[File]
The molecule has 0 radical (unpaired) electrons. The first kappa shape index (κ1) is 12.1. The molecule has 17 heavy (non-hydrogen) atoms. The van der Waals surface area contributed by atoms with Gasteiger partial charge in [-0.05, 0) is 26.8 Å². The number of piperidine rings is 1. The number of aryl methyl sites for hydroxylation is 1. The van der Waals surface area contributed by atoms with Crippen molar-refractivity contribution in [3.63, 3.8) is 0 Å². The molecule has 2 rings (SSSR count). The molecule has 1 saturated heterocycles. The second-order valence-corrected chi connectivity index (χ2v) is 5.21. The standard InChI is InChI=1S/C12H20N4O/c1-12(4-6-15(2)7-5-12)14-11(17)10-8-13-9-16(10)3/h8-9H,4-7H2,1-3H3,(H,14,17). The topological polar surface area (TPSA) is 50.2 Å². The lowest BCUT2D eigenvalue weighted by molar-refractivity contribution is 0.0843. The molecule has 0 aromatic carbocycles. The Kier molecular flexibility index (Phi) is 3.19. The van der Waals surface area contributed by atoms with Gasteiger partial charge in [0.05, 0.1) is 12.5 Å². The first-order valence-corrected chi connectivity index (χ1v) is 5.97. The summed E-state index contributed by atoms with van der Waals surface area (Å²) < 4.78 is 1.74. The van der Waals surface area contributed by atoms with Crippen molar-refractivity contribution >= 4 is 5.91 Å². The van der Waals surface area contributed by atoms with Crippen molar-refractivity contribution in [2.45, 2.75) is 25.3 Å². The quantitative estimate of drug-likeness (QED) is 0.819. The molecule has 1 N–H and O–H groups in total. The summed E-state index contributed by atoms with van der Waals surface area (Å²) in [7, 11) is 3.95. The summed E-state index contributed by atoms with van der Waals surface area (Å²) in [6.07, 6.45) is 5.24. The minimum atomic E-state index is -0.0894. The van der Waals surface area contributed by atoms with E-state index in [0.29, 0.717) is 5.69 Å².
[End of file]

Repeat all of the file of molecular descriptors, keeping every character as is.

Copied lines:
The molecule has 0 radical (unpaired) electrons. The first kappa shape index (κ1) is 12.1. The molecule has 17 heavy (non-hydrogen) atoms. The van der Waals surface area contributed by atoms with Gasteiger partial charge in [-0.05, 0) is 26.8 Å². The number of piperidine rings is 1. The number of aryl methyl sites for hydroxylation is 1. The van der Waals surface area contributed by atoms with Crippen molar-refractivity contribution in [3.63, 3.8) is 0 Å². The molecule has 2 rings (SSSR count). The molecule has 1 saturated heterocycles. The second-order valence-corrected chi connectivity index (χ2v) is 5.21. The standard InChI is InChI=1S/C12H20N4O/c1-12(4-6-15(2)7-5-12)14-11(17)10-8-13-9-16(10)3/h8-9H,4-7H2,1-3H3,(H,14,17). The topological polar surface area (TPSA) is 50.2 Å². The lowest BCUT2D eigenvalue weighted by molar-refractivity contribution is 0.0843. The molecule has 0 aromatic carbocycles. The Kier molecular flexibility index (Phi) is 3.19. The van der Waals surface area contributed by atoms with Gasteiger partial charge in [0.05, 0.1) is 12.5 Å². The first-order valence-corrected chi connectivity index (χ1v) is 5.97. The summed E-state index contributed by atoms with van der Waals surface area (Å²) < 4.78 is 1.74. The van der Waals surface area contributed by atoms with Crippen molar-refractivity contribution >= 4 is 5.91 Å². The van der Waals surface area contributed by atoms with Crippen molar-refractivity contribution in [2.45, 2.75) is 25.3 Å². The quantitative estimate of drug-likeness (QED) is 0.819. The molecule has 1 N–H and O–H groups in total. The summed E-state index contributed by atoms with van der Waals surface area (Å²) in [7, 11) is 3.95. The summed E-state index contributed by atoms with van der Waals surface area (Å²) in [6.07, 6.45) is 5.24. The minimum atomic E-state index is -0.0894. The van der Waals surface area contributed by atoms with E-state index in [0.29, 0.717) is 5.69 Å².